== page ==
{¶5} On October 7, 2016, Appellants filed a complaint against Family Dollar, alleging McCarthy suffered severe personal injuries as a result of the May 29, 2016 incident.

         {¶6} On June 12, 2017, Appellants filed a motion for summary judgment on the issue of liability. Family Dollar filed a motion for summary judgment on June 23, 3017. Appellants filed a memorandum contra on July 14, 2017.

         {¶7} Via Judgment Entry filed July 31, 2017, the trial court granted summary judgment in favor of Family Dollar, finding the window was an open and obvious danger.

         {¶8} It is from this judgment entry Appellants appeal, raising as their sole assignment of error:

I. THE TRIAL COURT ERRED IN GRANTING SUMMARY JUDGMENT I FAVOR OF DEFENDANT FAMILY DOLLAR STORES OF OHIO, INC.

         SUMMARY JUDGMENT STANDARD OF REVIEW

         {¶9} Summary judgment proceedings present the appellate court with the unique opportunity of reviewing the evidence in the same manner as the trial court. Smiddy v. The Wedding Party, Inc., 30 Ohio St.3d 35, 36, 506 N.E.2d 212 (1987). As such, this Court reviews an award of summary judgment de novo. Grafton v. Ohio Edison Co., 77 Ohio St.3d 102, 105, 671 N.E.2d 241 (1996).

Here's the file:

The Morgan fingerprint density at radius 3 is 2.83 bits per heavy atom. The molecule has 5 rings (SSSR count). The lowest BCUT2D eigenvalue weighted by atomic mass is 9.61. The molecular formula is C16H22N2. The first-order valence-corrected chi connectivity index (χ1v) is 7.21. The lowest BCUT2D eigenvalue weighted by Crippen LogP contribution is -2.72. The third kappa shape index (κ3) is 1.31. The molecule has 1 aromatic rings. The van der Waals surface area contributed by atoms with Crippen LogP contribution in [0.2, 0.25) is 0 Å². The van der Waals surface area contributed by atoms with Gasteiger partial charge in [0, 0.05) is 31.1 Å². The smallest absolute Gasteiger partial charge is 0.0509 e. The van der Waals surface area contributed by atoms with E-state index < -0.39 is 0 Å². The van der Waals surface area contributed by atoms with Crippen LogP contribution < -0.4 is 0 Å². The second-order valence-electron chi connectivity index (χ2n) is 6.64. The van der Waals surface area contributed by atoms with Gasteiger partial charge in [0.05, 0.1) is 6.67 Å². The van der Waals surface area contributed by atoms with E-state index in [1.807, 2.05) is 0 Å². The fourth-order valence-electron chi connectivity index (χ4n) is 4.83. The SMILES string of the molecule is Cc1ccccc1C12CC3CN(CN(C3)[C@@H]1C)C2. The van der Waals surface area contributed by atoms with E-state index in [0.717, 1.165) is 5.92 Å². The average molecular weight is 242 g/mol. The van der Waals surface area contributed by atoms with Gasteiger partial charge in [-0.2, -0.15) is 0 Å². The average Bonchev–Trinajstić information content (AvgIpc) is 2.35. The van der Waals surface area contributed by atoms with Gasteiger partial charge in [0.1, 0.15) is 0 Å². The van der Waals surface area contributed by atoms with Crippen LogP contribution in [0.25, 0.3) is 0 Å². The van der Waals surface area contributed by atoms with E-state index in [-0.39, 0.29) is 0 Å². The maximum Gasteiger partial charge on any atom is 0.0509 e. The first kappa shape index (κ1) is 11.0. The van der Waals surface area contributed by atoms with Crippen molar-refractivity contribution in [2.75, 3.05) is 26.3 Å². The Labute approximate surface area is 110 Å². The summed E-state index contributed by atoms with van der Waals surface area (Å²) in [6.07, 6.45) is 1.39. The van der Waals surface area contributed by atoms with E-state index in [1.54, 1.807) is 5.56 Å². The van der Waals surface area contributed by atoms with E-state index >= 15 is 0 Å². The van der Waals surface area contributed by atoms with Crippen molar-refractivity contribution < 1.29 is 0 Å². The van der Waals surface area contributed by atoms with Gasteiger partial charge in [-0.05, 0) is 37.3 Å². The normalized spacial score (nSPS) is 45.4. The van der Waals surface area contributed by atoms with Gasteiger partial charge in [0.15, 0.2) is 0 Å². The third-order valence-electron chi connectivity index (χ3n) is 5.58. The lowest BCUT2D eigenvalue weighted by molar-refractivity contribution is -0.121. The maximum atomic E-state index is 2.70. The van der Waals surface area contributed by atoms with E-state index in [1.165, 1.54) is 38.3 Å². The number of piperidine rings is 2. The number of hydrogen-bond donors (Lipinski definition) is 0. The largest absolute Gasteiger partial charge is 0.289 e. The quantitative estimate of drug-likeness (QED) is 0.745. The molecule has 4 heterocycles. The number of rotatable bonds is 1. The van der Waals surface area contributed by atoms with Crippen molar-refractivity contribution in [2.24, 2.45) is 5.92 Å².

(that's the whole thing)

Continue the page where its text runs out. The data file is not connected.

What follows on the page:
{¶10} Civ.R. 56 provides summary judgment may be granted only after the trial court determines: 1) no genuine issues as to any material fact remain to be litigated; 2) the moving party is entitled to judgment as a matter of law; and 3) it appears from the evidence that reasonable minds can come to but one conclusion and viewing such evidence most strongly in favor of the party against whom the motion for summary judgment is made, that conclusion is adverse to that party. Temple v. Wean United, Inc., 50 Ohio St.2d 317, 364 N.E.2d 267 (1977).